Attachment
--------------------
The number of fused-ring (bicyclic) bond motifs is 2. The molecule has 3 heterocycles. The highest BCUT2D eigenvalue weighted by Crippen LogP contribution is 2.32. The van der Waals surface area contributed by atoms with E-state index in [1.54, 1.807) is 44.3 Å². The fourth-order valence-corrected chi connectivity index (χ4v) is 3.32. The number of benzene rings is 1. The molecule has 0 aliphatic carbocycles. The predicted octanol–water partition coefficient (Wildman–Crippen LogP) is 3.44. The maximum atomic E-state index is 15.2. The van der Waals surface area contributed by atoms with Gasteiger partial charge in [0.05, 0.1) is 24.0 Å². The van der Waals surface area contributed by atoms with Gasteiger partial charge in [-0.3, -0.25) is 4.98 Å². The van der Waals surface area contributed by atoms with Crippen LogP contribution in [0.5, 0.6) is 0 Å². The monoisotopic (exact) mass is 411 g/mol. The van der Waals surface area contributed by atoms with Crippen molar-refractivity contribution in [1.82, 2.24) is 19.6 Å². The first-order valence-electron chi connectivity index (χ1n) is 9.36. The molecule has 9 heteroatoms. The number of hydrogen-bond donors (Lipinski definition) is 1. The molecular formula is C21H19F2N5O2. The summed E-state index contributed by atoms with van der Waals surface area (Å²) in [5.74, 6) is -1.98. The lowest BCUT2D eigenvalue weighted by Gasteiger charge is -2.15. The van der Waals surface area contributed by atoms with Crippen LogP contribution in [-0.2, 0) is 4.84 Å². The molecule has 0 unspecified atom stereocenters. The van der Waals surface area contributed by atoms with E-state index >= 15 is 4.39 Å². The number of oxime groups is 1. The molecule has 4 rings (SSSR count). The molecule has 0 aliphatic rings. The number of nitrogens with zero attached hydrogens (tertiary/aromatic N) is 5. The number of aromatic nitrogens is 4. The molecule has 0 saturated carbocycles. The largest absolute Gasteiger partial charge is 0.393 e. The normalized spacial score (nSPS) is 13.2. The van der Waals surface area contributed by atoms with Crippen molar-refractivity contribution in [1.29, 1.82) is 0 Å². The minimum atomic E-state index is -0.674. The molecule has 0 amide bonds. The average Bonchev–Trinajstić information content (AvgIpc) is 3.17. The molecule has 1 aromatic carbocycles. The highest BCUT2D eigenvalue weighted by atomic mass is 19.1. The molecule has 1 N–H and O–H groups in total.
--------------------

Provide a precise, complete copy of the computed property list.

The number of fused-ring (bicyclic) bond motifs is 2. The molecule has 3 heterocycles. The highest BCUT2D eigenvalue weighted by Crippen LogP contribution is 2.32. The van der Waals surface area contributed by atoms with E-state index in [1.54, 1.807) is 44.3 Å². The fourth-order valence-corrected chi connectivity index (χ4v) is 3.32. The number of benzene rings is 1. The molecule has 0 aliphatic carbocycles. The predicted octanol–water partition coefficient (Wildman–Crippen LogP) is 3.44. The maximum atomic E-state index is 15.2. The van der Waals surface area contributed by atoms with Gasteiger partial charge in [0.05, 0.1) is 24.0 Å². The van der Waals surface area contributed by atoms with Gasteiger partial charge in [-0.3, -0.25) is 4.98 Å². The van der Waals surface area contributed by atoms with Crippen LogP contribution in [0.5, 0.6) is 0 Å². The monoisotopic (exact) mass is 411 g/mol. The van der Waals surface area contributed by atoms with Crippen molar-refractivity contribution in [1.82, 2.24) is 19.6 Å². The first-order valence-electron chi connectivity index (χ1n) is 9.36. The molecule has 9 heteroatoms. The number of hydrogen-bond donors (Lipinski definition) is 1. The molecular formula is C21H19F2N5O2. The summed E-state index contributed by atoms with van der Waals surface area (Å²) in [5.74, 6) is -1.98. The lowest BCUT2D eigenvalue weighted by Gasteiger charge is -2.15. The van der Waals surface area contributed by atoms with Crippen LogP contribution in [-0.2, 0) is 4.84 Å². The molecule has 0 unspecified atom stereocenters. The van der Waals surface area contributed by atoms with E-state index >= 15 is 4.39 Å². The number of oxime groups is 1. The molecule has 4 rings (SSSR count). The molecule has 0 aliphatic rings. The number of nitrogens with zero attached hydrogens (tertiary/aromatic N) is 5. The number of aromatic nitrogens is 4. The molecule has 0 saturated carbocycles. The largest absolute Gasteiger partial charge is 0.393 e. The normalized spacial score (nSPS) is 13.2. The van der Waals surface area contributed by atoms with Crippen molar-refractivity contribution in [1.29, 1.82) is 0 Å². The minimum atomic E-state index is -0.674. The molecule has 0 amide bonds. The average Bonchev–Trinajstić information content (AvgIpc) is 3.17. The molecule has 1 aromatic carbocycles. The highest BCUT2D eigenvalue weighted by atomic mass is 19.1. The molecule has 1 N–H and O–H groups in total.